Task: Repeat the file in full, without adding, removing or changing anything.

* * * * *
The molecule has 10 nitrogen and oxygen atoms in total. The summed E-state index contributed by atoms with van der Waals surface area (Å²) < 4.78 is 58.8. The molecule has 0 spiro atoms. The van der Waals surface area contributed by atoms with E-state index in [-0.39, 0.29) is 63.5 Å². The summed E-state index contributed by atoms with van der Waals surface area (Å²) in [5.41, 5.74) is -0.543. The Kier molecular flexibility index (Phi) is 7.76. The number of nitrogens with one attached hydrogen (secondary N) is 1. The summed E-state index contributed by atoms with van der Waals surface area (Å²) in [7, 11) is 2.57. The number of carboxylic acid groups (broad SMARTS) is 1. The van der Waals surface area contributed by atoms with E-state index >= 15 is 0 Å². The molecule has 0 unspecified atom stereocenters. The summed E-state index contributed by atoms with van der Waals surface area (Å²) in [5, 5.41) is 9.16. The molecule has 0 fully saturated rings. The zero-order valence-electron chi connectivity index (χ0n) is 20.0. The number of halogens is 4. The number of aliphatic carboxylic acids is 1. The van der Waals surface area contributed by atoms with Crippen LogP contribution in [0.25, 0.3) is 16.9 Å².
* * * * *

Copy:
The molecule has 10 nitrogen and oxygen atoms in total. The summed E-state index contributed by atoms with van der Waals surface area (Å²) < 4.78 is 58.8. The molecule has 0 spiro atoms. The van der Waals surface area contributed by atoms with E-state index in [-0.39, 0.29) is 63.5 Å². The summed E-state index contributed by atoms with van der Waals surface area (Å²) in [5.41, 5.74) is -0.543. The Kier molecular flexibility index (Phi) is 7.76. The number of nitrogens with one attached hydrogen (secondary N) is 1. The summed E-state index contributed by atoms with van der Waals surface area (Å²) in [7, 11) is 2.57. The number of carboxylic acid groups (broad SMARTS) is 1. The van der Waals surface area contributed by atoms with E-state index >= 15 is 0 Å². The molecule has 0 unspecified atom stereocenters. The summed E-state index contributed by atoms with van der Waals surface area (Å²) in [5, 5.41) is 9.16. The molecule has 0 fully saturated rings. The zero-order valence-electron chi connectivity index (χ0n) is 20.0. The number of halogens is 4. The number of aliphatic carboxylic acids is 1. The van der Waals surface area contributed by atoms with Crippen LogP contribution in [0.25, 0.3) is 16.9 Å².